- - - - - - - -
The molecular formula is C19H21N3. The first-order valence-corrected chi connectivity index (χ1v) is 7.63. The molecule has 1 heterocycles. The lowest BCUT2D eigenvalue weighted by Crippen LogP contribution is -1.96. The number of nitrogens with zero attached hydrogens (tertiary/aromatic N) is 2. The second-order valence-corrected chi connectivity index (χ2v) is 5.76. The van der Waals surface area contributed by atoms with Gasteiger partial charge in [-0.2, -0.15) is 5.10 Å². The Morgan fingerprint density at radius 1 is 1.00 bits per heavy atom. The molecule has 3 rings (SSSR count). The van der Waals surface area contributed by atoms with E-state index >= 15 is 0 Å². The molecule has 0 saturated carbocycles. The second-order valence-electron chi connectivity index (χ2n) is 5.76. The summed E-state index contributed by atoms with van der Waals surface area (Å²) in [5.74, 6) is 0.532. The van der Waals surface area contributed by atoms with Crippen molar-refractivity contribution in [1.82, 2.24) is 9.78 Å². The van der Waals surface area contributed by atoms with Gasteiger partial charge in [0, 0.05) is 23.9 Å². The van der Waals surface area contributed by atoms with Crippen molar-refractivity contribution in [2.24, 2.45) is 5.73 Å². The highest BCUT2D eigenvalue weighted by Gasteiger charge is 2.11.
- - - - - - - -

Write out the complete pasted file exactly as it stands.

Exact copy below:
The molecular formula is C19H21N3. The first-order valence-corrected chi connectivity index (χ1v) is 7.63. The molecule has 1 heterocycles. The lowest BCUT2D eigenvalue weighted by Crippen LogP contribution is -1.96. The number of nitrogens with zero attached hydrogens (tertiary/aromatic N) is 2. The second-order valence-corrected chi connectivity index (χ2v) is 5.76. The van der Waals surface area contributed by atoms with Gasteiger partial charge in [-0.2, -0.15) is 5.10 Å². The Morgan fingerprint density at radius 1 is 1.00 bits per heavy atom. The molecule has 3 rings (SSSR count). The van der Waals surface area contributed by atoms with E-state index >= 15 is 0 Å². The molecule has 0 saturated carbocycles. The second-order valence-electron chi connectivity index (χ2n) is 5.76. The summed E-state index contributed by atoms with van der Waals surface area (Å²) in [5.74, 6) is 0.532. The van der Waals surface area contributed by atoms with Crippen molar-refractivity contribution in [1.82, 2.24) is 9.78 Å². The van der Waals surface area contributed by atoms with Gasteiger partial charge in [0, 0.05) is 23.9 Å². The van der Waals surface area contributed by atoms with Crippen molar-refractivity contribution in [2.24, 2.45) is 5.73 Å². The highest BCUT2D eigenvalue weighted by Gasteiger charge is 2.11.